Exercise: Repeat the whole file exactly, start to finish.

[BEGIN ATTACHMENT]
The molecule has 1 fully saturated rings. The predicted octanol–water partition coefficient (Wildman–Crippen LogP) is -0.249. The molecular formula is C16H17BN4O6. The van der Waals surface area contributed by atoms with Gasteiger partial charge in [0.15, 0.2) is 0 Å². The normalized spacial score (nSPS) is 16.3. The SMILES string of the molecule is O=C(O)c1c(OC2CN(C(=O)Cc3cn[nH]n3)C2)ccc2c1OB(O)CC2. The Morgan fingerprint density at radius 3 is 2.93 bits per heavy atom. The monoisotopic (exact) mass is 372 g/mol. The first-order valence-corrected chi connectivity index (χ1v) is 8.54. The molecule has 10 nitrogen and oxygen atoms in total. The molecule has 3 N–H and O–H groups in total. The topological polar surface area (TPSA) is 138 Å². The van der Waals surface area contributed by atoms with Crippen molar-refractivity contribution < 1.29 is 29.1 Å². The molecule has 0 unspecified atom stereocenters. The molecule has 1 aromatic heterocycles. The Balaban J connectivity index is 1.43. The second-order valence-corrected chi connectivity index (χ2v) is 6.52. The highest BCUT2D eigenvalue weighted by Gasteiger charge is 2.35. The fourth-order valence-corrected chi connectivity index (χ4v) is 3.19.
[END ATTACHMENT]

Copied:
The molecule has 1 fully saturated rings. The predicted octanol–water partition coefficient (Wildman–Crippen LogP) is -0.249. The molecular formula is C16H17BN4O6. The van der Waals surface area contributed by atoms with Gasteiger partial charge in [0.15, 0.2) is 0 Å². The normalized spacial score (nSPS) is 16.3. The SMILES string of the molecule is O=C(O)c1c(OC2CN(C(=O)Cc3cn[nH]n3)C2)ccc2c1OB(O)CC2. The Morgan fingerprint density at radius 3 is 2.93 bits per heavy atom. The monoisotopic (exact) mass is 372 g/mol. The first-order valence-corrected chi connectivity index (χ1v) is 8.54. The molecule has 10 nitrogen and oxygen atoms in total. The molecule has 3 N–H and O–H groups in total. The topological polar surface area (TPSA) is 138 Å². The van der Waals surface area contributed by atoms with Crippen molar-refractivity contribution < 1.29 is 29.1 Å². The molecule has 0 unspecified atom stereocenters. The molecule has 1 aromatic heterocycles. The Balaban J connectivity index is 1.43. The second-order valence-corrected chi connectivity index (χ2v) is 6.52. The highest BCUT2D eigenvalue weighted by Gasteiger charge is 2.35. The fourth-order valence-corrected chi connectivity index (χ4v) is 3.19.